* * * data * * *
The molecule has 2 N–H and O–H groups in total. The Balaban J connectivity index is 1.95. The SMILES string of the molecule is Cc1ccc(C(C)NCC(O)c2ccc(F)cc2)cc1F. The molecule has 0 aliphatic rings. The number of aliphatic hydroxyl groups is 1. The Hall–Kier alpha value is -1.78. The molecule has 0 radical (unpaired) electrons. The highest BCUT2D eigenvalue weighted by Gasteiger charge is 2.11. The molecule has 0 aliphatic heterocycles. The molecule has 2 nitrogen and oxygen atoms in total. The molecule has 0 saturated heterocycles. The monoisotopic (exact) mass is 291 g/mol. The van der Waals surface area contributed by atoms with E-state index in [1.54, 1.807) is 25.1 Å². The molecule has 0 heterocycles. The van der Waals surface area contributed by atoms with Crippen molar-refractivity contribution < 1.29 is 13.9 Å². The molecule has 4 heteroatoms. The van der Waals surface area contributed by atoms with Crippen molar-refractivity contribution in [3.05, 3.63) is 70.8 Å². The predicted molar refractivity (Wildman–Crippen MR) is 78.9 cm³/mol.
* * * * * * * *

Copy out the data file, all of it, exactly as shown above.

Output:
The molecule has 2 N–H and O–H groups in total. The Balaban J connectivity index is 1.95. The SMILES string of the molecule is Cc1ccc(C(C)NCC(O)c2ccc(F)cc2)cc1F. The molecule has 0 aliphatic rings. The number of aliphatic hydroxyl groups is 1. The Hall–Kier alpha value is -1.78. The molecule has 0 radical (unpaired) electrons. The highest BCUT2D eigenvalue weighted by Gasteiger charge is 2.11. The molecule has 0 aliphatic heterocycles. The molecule has 2 nitrogen and oxygen atoms in total. The molecule has 0 saturated heterocycles. The monoisotopic (exact) mass is 291 g/mol. The van der Waals surface area contributed by atoms with E-state index in [1.54, 1.807) is 25.1 Å². The molecule has 0 heterocycles. The van der Waals surface area contributed by atoms with Crippen molar-refractivity contribution < 1.29 is 13.9 Å². The molecule has 4 heteroatoms. The van der Waals surface area contributed by atoms with Crippen molar-refractivity contribution in [3.05, 3.63) is 70.8 Å². The predicted molar refractivity (Wildman–Crippen MR) is 78.9 cm³/mol.